And since John Kerry has made his Vietnam service the centerpiece of his life and career, he has invited us to look closely at it.   As many of us now know from either reading, or reading about, Unfit For Command, that service consisted of four months of Swiftboat duty he did not want with three different Coastal Divisions, during which he managed to amass three Purple Hearts, a Bronze Star and a Silver Star.  As is well documented in the book, he didn't earn any of them.  And yet he continues to refer to them and his Swiftboat service as proofs of his devotion to duty and courage under fire.  He even managed to convince that pliant historian, Douglas Brinkley, to write the biographical hagiography Tour Of Duty, which serves up the heroic fiction with nary a blush nor scruple.

Looking at Kerry's self—shortened Vietnam tour and his attitude towards it as revealed in Unfit For Command, it becomes clear that he took a cinematic approach to it all.  On p. 26 the book quotes his contribution to A War Remembered:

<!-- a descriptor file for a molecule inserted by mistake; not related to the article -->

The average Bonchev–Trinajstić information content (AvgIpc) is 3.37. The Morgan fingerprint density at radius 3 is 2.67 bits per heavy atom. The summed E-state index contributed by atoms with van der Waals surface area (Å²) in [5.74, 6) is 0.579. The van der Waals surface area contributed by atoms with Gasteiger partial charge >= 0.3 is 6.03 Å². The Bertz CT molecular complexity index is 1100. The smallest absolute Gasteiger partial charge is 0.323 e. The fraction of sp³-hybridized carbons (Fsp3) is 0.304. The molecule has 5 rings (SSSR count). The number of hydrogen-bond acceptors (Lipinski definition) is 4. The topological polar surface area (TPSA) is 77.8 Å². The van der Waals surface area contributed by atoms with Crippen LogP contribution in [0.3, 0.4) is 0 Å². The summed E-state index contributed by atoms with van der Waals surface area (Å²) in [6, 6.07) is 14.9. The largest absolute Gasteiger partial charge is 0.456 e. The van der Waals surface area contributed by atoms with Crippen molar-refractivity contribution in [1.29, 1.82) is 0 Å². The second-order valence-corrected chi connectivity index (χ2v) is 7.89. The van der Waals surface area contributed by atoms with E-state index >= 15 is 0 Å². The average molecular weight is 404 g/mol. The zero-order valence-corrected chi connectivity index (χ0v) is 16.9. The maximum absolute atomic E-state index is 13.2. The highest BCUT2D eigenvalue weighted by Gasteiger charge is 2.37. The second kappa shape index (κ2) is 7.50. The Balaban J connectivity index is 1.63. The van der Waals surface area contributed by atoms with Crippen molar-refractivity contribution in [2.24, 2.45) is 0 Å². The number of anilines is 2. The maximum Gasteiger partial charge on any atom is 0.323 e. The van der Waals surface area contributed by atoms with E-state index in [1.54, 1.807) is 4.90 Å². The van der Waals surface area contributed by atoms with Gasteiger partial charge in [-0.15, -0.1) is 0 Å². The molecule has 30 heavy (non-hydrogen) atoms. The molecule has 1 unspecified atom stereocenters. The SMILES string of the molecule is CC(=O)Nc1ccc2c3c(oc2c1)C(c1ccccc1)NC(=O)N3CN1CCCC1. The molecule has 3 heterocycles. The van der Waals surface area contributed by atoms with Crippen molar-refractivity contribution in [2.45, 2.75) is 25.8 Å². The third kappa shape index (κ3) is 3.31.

'They (Swift Boats) were engaged in coastal patrolling and that's what I thought I was going to be doing.  Although I wanted to see for myself what was going on, I didn't really want to get involved in the war.' 

It was going to be all about him.  

Exactly.  He wanted to star in his own version of it; to direct and produce John Kerry: War Hero.  He had it filmed himself. His crews were extras, the boats were props, the jungle was mere scenery.  The original footage served as basis for the homage shown at the democrat convention.